Awareness of pyoderma gangrenosum is quite variable outside dermatology including among surgeons who come in contact with it as unexplained post-surgical wound breakdown.
Speaking to the limbic after the ACD ASM 2022, Associate Professor Robert Kelly said pyoderma gangrenosum can be confused with infective ulcers, neoplastic ulcers, calciphylaxis, dermatitis artefacta and arterial ulcers.
“Ultimately you have to make a clinical diagnosis. There is no diagnostic test for it. There is no specific histology for it.”
Associate Professor Kelly, head of clinical dermatology at St Vincent’s Hospital Melbourne, said pyoderma gangrenosum was an inflammatory cutaneous ulceration resulting from a destructive immunopathological process which required immunosuppressive therapy to treat it.
“I think the response to immunosuppressive therapy is also a critical part of the diagnosis. Most have a decisive response so response to therapy is a useful piece of diagnostic information.”
“In most cases you can give systemic prednisolone and you will see improvement in a week or two. You will see the inflammation at the edges of the ulcer go down and pain and discomfort will respond very well.”
“Usually, it will respond within 4-6 weeks of commencing systemic corticosteroids.”
However where the condition has not been recognised as being immune in nature, it can quite easily be mismanaged.
He said injury to the skin can induce or flare pyoderma gangrenosum.
“You see definite pathergy in about 40% of cases so it can initially present as an unexplained wound breakdown and sometimes recurrent unexplained wound breakdown. So surgeons will debride and reclose and it will break down again.”
“The other situation where surgery can come into it is where it’s not diagnosed… For instance there might be an attempt at a flap closure of the defect and it just breaks down and gets worse at each attempt at repairing it surgically,” he said.
“The awareness of pyoderma gangrenosum is a bit patchy and I think there needs to be effort to increase awareness amongst other specialties especially surgical specialties to avoid this situation.”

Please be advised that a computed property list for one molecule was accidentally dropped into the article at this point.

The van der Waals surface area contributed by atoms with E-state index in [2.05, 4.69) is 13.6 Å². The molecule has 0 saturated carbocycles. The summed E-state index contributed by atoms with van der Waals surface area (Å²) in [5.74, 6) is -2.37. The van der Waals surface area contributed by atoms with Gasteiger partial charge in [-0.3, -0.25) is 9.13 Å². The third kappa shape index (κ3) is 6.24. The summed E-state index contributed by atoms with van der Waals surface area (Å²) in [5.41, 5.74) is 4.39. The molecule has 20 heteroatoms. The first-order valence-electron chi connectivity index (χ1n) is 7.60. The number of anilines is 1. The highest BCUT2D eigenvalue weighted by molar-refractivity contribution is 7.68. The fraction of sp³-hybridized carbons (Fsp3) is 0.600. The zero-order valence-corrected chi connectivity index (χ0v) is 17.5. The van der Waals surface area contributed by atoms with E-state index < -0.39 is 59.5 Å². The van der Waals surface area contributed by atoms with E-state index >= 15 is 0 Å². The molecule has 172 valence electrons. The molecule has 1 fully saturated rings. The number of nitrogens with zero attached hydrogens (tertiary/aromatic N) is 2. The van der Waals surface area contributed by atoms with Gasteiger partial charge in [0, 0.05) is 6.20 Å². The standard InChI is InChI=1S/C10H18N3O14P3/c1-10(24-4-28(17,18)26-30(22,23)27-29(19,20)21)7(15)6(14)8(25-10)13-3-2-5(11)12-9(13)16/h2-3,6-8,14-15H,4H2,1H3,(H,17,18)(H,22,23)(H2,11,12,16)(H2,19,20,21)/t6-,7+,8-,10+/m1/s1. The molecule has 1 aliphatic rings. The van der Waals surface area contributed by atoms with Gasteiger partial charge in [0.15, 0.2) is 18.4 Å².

He said there needs to be a systematic and consistent approach to pyoderma in the surgical curriculum.
“It needs to be prioritised within the surgical curriculum as a significant cause of wound breakdown and the importance of diagnosing it early to prevent adverse outcomes.”
Associate Professor Kelly said the challenge with pyoderma gangrenosum was in controlling the disease while minimising exposure to oral corticosteroids (OCS).
“And so what we do is add in other agents…often combination therapy using agents like mycophenolate, cyclosporin, biologic therapy and IVIG.”
He said very refractory patients might be on several of the agents.
“The main thing we want to reduce is the OCS and the cyclosporin because that can particularly affect blood pressure and renal function. People can’t remain on high doses of cyclosporin either and that is particularly true for older people who are more prone to the side effects of both prednisolone and cyclosporine.”
He said about 50% of ulcers heal within 6 months but some can take as long as 12-18 months.
“Some people can have it for years. It can be very refractory or prone to episodic flares. And it can also recur once it’s healed too so sometimes you do maintain low dose immunosuppression after you’ve healed it in order to prevent recurrence.”
Associate Professor Kelly said the condition required better diagnostic criteria and outcome measures which would also help with the collection of prospective data.
“We are currently working on activity measurements to monitor response to therapy… an activity measurement that could be used in a more standardised way across different centres.”
He said a useful score might include inflammation, thickness and undermining of the border, amount of slough and necrosis at the middle of the ulcer, the amount of granulation, and size parameters such as diameter, area and depth.
Similarly, severity measurements might include size, depth, tendon visibility, pain, slough and necrosis.
A recent review of 118 patients with pyoderma gangrenosum presenting to the tertiary hospital dermatology ulcer clinic in Melbourne found half of the patients had multiple ulcers.
Consistent with other studies, just over half of patients had a known associated systemic disease including inflammatory arthritis (20.3%), inflammatory bowel disease (14.4%), haematological disorder (11.0%) or solid cancer (7.6%).
Obesity was present in 61% of the patients suggesting it may be “a contributing and complicating component.”
The most commonly prescribed treatments were prednisolone (95.8%), with mycophenolate (62.5%) and cyclosporin (28%).
“Early diagnosis was associated with a favourable outcome, whereas late diagnosis frequently led to multiple attempts at surgical repair and adverse outcomes for the patient,” the study said.